I use Epson’s Ultrachrome HDX ink

Ink

black – saturation – longevity

The ink you use has a huge impact on print quality and longevity … but to see what it can do you need paper.

Read more here.

Ink & Paper

black – saturation – longevity

Together, ink and paper determine … 

Black

The black of the ink and the white of the paper set the limits of a print’s contrast ratio. 

No matter how much ink you put down on some substrates you won’t get a blacker black and each substrate has an ink limit, which is the maximum amount of ink that can be put down before detail starts being lost.

Saturation

Good inks and paper coatings produce more saturation in all colors.

Longevity & Durability

Some are more archival than others. (Visit Wilhelm Research for reliable data.)

I use Epson’s Legacy Fibre and Legacy Platine papers

Paper or Substrate

whites – materials

Substrates determine an image’s white (where the ink doesn’t go) and so contrast ratio. A brighter, bluer white is more versatile, but may or may not be as archival.

Only paper (or substrate if it’s canvas, plastic, metal, wood, etc) can give your images a look and feel. It’s first and foremost about the physical characteristics of materials including things like reflectivity and texture.

Read more here.

Photo papers have greater gamuts than matte because of their blacker blacks.

I use Epson’s profiles

Printer Profile

accurate color – graybalance – gradation – shadow and highlight detail

A good profile can be more than getting a good match with your screen. But it can be more. Poor profiles can cause color shifts, reduce saturation, produce posterization, and even lose shadow and highlight detail.

If you’re using Epson profiles for Epson papers, you’re in good shape. Epson makes great profiles for their papers. But if you’re using a third-party or hand-made substrate you need a good profile. Don’t assume that the profiles you download from websites are good. Test them. If they’re not great, get a professional to build one for you. Or, build your own.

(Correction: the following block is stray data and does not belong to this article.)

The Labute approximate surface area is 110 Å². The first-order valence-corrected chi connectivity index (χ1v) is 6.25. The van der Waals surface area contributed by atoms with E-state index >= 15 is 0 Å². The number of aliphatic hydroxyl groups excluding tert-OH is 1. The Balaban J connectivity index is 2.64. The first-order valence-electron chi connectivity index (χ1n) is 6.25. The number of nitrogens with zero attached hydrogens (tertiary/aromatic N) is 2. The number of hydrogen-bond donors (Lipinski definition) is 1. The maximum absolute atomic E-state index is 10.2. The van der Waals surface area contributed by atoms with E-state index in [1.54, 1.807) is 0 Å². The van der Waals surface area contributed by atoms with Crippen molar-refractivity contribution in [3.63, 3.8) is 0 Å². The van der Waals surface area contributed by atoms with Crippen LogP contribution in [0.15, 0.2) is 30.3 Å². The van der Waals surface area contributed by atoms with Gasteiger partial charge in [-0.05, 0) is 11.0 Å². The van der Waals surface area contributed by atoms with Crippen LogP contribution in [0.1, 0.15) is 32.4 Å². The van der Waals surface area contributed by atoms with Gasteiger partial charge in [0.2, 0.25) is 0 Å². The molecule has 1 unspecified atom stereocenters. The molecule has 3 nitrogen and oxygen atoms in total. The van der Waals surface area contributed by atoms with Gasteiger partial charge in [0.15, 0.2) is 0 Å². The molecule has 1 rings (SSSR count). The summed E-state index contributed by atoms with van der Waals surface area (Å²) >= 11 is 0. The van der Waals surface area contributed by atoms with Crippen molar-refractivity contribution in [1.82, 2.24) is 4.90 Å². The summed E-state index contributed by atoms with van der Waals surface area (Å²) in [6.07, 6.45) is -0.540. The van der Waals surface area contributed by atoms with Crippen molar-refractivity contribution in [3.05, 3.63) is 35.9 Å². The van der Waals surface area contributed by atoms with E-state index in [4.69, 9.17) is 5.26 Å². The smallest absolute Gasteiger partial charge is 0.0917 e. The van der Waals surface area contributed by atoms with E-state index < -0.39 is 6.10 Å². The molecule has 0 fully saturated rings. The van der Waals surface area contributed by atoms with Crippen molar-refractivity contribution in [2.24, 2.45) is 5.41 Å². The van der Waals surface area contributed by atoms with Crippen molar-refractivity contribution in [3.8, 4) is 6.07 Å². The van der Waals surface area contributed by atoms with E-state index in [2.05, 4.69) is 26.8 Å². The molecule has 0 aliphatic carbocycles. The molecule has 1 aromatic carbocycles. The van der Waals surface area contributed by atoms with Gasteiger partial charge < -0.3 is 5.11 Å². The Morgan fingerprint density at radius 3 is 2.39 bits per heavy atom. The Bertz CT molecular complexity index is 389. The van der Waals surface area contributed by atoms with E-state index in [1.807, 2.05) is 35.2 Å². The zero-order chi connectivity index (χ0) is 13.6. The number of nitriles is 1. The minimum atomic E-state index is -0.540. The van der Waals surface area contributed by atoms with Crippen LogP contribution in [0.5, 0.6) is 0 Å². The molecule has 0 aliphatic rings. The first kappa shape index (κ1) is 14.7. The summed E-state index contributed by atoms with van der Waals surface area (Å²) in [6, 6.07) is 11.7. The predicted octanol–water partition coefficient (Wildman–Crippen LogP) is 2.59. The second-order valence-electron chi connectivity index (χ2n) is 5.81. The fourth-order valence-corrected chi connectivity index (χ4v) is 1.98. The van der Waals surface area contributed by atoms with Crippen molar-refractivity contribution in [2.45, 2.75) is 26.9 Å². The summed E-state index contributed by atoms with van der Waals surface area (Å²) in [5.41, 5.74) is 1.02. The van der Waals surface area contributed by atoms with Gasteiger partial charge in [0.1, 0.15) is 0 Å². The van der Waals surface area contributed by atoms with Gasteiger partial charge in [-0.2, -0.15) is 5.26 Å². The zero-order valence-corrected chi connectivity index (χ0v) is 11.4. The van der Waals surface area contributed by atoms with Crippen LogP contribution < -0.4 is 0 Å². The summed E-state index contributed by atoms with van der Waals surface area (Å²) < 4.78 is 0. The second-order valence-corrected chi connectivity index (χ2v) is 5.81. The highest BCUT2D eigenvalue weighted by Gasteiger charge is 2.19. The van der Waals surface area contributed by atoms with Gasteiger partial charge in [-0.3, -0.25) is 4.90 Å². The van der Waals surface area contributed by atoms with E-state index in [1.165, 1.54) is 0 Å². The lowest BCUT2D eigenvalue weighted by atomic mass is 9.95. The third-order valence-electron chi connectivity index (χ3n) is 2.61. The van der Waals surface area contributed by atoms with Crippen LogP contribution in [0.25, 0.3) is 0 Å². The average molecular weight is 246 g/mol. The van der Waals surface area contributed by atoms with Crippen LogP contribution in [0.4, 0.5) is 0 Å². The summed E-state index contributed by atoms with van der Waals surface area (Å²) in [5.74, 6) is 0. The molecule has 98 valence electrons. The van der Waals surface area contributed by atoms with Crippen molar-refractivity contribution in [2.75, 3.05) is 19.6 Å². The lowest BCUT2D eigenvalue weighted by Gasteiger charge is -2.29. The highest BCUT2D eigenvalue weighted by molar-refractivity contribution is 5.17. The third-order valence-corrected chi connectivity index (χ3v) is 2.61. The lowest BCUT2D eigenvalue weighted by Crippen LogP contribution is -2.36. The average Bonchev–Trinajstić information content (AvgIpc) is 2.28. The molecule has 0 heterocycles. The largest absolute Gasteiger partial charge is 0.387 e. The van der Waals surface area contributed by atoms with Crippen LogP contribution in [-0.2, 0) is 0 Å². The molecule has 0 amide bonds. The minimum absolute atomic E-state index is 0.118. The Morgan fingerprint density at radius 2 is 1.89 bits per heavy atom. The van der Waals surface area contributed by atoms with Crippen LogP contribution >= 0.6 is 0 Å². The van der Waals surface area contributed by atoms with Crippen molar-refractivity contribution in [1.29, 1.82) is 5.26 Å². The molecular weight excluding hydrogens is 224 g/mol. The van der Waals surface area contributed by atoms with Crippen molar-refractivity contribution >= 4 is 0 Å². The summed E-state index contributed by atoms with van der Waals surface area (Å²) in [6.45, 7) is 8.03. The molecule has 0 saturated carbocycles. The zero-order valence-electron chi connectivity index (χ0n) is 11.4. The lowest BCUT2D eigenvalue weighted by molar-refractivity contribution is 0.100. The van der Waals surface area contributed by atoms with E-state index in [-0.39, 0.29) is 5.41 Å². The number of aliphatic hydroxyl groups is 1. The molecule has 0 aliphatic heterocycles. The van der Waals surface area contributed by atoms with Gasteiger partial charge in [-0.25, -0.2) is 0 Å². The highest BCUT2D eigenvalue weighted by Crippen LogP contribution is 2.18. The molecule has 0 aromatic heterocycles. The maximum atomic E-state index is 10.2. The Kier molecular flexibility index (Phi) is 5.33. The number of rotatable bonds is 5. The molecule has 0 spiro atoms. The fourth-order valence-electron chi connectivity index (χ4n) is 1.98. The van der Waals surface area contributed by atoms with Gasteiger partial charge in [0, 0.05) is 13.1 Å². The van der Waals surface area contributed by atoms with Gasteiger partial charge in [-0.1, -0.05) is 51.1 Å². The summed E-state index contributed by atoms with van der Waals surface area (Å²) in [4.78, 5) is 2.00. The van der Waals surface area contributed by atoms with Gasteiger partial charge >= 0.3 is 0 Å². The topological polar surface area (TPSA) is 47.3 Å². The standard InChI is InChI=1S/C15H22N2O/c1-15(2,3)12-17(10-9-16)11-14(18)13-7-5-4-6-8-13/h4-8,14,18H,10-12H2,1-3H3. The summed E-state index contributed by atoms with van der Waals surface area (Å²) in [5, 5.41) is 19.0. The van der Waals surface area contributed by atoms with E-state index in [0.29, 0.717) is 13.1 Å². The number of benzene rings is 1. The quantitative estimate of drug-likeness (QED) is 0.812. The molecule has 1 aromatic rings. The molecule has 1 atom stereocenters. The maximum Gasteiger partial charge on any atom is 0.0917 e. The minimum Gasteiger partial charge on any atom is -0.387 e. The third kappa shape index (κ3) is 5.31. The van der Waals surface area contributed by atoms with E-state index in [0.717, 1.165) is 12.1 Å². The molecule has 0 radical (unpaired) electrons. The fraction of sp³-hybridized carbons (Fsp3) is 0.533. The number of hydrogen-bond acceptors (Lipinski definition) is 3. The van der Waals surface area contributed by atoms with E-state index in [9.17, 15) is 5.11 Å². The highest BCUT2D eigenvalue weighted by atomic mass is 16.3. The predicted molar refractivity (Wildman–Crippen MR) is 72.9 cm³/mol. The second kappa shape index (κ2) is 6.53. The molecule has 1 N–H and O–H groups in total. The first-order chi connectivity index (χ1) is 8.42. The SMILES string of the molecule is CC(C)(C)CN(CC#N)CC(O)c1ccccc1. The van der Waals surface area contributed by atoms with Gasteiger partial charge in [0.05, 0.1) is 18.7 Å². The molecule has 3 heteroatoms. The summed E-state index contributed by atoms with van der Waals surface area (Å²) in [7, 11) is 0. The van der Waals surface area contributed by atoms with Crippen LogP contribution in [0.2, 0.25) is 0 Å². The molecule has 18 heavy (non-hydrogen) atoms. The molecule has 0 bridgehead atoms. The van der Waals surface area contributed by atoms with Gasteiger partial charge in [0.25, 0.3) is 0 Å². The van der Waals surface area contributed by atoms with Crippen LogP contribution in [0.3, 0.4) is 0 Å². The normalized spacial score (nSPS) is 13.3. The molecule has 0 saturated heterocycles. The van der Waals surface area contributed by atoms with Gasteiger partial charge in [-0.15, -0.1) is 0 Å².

Read more here.

I use Solux 3500K lights

Light

how well you can see good results

Event the best print can’t be seen in the dark. To be seen well, good prints need good light. 

Think about three things …

1 Use a generous amount of light. Not so much light that it creates eye strain but use a lot. Good prints glow when they reflect light but they need enough light to create that glow.

2 Use the right color temperature. If you can’t control the light people view your prints in, assume it’s warmer than 5000K (most people prefer warmer light, like 3500K) and make your prints look good in a similar light.

3 If you really want to dial in the color for your exhibits (or your clients) recommend a full spectrum light source (like Solux) that doesn’t make one color look more saturated than another and so preserves the color relationships you produced in your prints.

Read more here.

It takes some initial research and testing to find the tools that are best for you but once you settle on a system of your own you only occasionally have to repeat this and only for specific components. It gets easier because you have a baseline. All you have to do is ask how much better can the new gear do and is it worth the cost and effort?

Meanwhile, if you run into issues (like my blacks aren’t black enough or my colors aren’t saturated enough or I’m losing detail) you’ll know which pieces of your system to tweak to get better results.

 

Read more on Color Management here.

Read more on digital Printing here.

Learn more in my digital photography and digital printing workshops.

12 Classic Mistakes We’ve All Made Trying To Make Better Prints

Plus 7 Extra Go To Printing Resources To Help You

 

Face it, we’ve all done it, that is overdone it, when we’re trying to make great prints.  As important as it is to learn what you can do and how far you can go, it’s also important to learn how far not to go and why. You learn what to look for as well as what to look out for.  These trials of error can be beneficial. You’re sure to learn a lot when you make mistakes. And we can learn from each other’s mistakes as well as our own. One of the many benefits of teaching printing for over twenty-five years is that I get to learn from my mistakes and from many other people’s too. There are some classic printing mistakes I see made time and time again because the approach is correct but the practice has just gone too far. If you’ve never made some of these mistakes, I recommend you make them – once.